You can read about the expulsion of the ethnic Germans from Czechoslovakia at http://en.wikipedia.org/wiki/Sudeten_Germans#Expulsion_and_transfer

In the aftermath of WWII, when the Czechoslovak state was restored, the government expelled the majority of ethnic Germans (about 3 million altogether), in the belief that their behavior had been a major cause of the war and subsequent destruction. In the months directly following the end of the war, “wild” expulsions happened from May till August 1945. Several Czechoslovak statesmen encouraged such expulsions with polemical speeches. Generally local authorities ordered the expulsions, which armed volunteers carried out. In some cases the regular army initiated or assisted such expulsions.[39] Several thousand Germans were murdered during the expulsion, and many more died from hunger and illness as a consequence of becoming refugees.

Krauthammer’s comment that “when Hitler went into the Sudetenland, he claimed it was in response to a desire on the part of the population” is completely and totally wrong.  Hitler didn’t [erroneously] CLAIM that it was “in response to a desire on the part of the population.”

It was, IN FACT, a desire on the part of the population in the Sudetenland to be part of Germany.  The ethnic Germans in the Sudetenland were being treated badly by the Czechs.

The border between the Sudetenland and Germany was the Sudeten mountains.  During the occupation of Germany, after World War II, by American soldiers and Russian soldiers, the Sudeten mountains were the only protection that the Americans had from the Russians.  The families of American soldiers, stationed in Bavaria, were told to keep the gas tank of their car full at all times, and a packed suitcase in the car, ready to escape if the Russians should ever come over the Sudeten mountains to attack, during the “Cold war.”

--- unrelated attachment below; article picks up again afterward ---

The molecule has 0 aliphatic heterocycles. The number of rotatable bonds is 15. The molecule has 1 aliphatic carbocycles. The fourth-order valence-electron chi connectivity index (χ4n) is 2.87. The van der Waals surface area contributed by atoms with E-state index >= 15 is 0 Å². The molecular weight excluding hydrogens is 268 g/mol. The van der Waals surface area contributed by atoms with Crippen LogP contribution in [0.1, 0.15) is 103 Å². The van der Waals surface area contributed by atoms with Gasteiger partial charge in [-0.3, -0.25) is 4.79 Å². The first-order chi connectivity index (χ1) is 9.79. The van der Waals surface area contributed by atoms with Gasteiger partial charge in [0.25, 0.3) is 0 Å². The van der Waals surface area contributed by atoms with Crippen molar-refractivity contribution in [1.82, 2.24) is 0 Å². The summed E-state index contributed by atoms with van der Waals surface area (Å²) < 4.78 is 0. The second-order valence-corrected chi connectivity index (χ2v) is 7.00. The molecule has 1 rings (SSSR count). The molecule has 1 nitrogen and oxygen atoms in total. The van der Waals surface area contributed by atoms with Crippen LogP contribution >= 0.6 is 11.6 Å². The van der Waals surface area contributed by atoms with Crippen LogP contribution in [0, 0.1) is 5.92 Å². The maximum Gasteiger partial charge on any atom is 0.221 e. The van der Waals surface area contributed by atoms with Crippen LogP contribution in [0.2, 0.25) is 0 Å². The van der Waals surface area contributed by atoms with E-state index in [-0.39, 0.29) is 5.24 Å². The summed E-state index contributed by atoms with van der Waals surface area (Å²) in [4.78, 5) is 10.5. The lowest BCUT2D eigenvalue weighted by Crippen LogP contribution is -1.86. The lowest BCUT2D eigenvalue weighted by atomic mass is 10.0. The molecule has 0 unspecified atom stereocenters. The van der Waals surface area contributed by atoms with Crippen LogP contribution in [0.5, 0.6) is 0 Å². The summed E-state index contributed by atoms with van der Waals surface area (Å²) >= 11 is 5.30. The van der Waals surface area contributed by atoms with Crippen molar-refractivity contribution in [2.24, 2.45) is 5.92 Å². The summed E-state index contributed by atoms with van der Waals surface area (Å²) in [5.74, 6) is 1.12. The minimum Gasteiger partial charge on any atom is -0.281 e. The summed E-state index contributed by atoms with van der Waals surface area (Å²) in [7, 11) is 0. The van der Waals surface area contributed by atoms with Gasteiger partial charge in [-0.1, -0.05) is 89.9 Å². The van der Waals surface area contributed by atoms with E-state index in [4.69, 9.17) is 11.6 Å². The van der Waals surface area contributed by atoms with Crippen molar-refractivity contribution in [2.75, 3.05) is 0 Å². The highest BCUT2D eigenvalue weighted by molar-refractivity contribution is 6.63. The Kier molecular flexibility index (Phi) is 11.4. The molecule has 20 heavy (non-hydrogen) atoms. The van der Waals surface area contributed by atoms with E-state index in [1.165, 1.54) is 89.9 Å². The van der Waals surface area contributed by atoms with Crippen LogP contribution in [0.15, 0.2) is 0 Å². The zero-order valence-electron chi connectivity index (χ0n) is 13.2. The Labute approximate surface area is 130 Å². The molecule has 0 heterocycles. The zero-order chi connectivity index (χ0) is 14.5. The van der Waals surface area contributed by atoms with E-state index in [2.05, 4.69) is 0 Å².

March 4, 2014

Putin is “taking a page out of the Hitler playbook” according to Bill O’Reilly

Filed under: Germany, World War II — Tags: , , , , — furtherglory @ 9:55 am

You can read what Bill O’Reilly said on his Fox news show last night at http://www.foxnews.com/on-air/oreilly/2014/03/04/bill-oreilly-how-handle-putin

This quote is from O’Reilly’s “Talking Points” at the beginning of his show, The O’Reilly Factor, last night:

Taking a page out of the Hitler playbook, Russian President Putin has invaded Ukraine saying that Russian nationals are in danger in that country. You may remember back in 1938 the Nazi leader did the exact same thing in Czechoslovakia sending in forces to, quote, “protect Germans” who[m] the Fuhrer said were at risk it was a reuse (sic).

Did Hitler send forces into Czechoslovakia in 1938?

O’Reilly has said on his show that he is currently writing a book about World War II, so he should know.

I have forgotten much of the history of World War II, so I had to look it up myself.  I did a google search and found the following quote on a website at http://www.history.com/this-day-in-history/nazis-take-czechoslovakia

On this day [March 15, 1939], Hitler’s forces invade and occupy Czechoslovakia–a nation sacrificed on the altar of the Munich Pact, which was a vain attempt to prevent Germany’s imperial aims.

On September 30, 1938, Adolf Hitler, Benito Mussolini, French Premier Edouard Daladier, and British Prime Minister Neville Chamberlain signed the Munich Pact, which sealed the fate of Czechoslovakia, virtually handing it over to Germany in the name of peace. Although the agreement was to give into Hitler’s hands only the Sudentenland, that part of Czechoslovakia where 3 million ethnic Germans lived, it also handed over to the Nazi war machine 66 percent of Czechoslovakia’s coal, 70 percent of its iron and steel, and 70 percent of its electrical power. Without those resources, the Czech nation was left vulnerable to complete German domination.